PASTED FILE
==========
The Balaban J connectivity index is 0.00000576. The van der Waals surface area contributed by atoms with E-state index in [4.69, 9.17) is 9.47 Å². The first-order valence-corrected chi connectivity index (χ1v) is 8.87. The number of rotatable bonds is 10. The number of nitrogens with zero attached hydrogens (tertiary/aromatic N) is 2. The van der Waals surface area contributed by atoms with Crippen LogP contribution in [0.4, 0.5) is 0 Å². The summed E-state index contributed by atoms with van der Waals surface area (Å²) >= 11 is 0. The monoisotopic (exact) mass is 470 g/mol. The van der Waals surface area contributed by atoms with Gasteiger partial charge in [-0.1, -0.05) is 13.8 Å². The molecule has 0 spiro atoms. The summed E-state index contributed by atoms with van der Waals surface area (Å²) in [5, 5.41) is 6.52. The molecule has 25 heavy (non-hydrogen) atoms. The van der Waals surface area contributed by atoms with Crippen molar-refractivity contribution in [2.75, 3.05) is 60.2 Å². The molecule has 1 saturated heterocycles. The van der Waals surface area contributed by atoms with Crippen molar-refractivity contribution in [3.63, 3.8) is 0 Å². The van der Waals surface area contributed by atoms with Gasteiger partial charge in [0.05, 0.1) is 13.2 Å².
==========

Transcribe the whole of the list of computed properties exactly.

The Balaban J connectivity index is 0.00000576. The van der Waals surface area contributed by atoms with E-state index in [4.69, 9.17) is 9.47 Å². The first-order valence-corrected chi connectivity index (χ1v) is 8.87. The number of rotatable bonds is 10. The number of nitrogens with zero attached hydrogens (tertiary/aromatic N) is 2. The van der Waals surface area contributed by atoms with Crippen LogP contribution in [0.4, 0.5) is 0 Å². The summed E-state index contributed by atoms with van der Waals surface area (Å²) >= 11 is 0. The monoisotopic (exact) mass is 470 g/mol. The van der Waals surface area contributed by atoms with Gasteiger partial charge in [-0.1, -0.05) is 13.8 Å². The molecule has 0 spiro atoms. The summed E-state index contributed by atoms with van der Waals surface area (Å²) in [5, 5.41) is 6.52. The molecule has 25 heavy (non-hydrogen) atoms. The van der Waals surface area contributed by atoms with Crippen molar-refractivity contribution in [2.75, 3.05) is 60.2 Å². The molecule has 1 saturated heterocycles. The van der Waals surface area contributed by atoms with Crippen molar-refractivity contribution in [3.63, 3.8) is 0 Å². The van der Waals surface area contributed by atoms with Gasteiger partial charge in [0.05, 0.1) is 13.2 Å².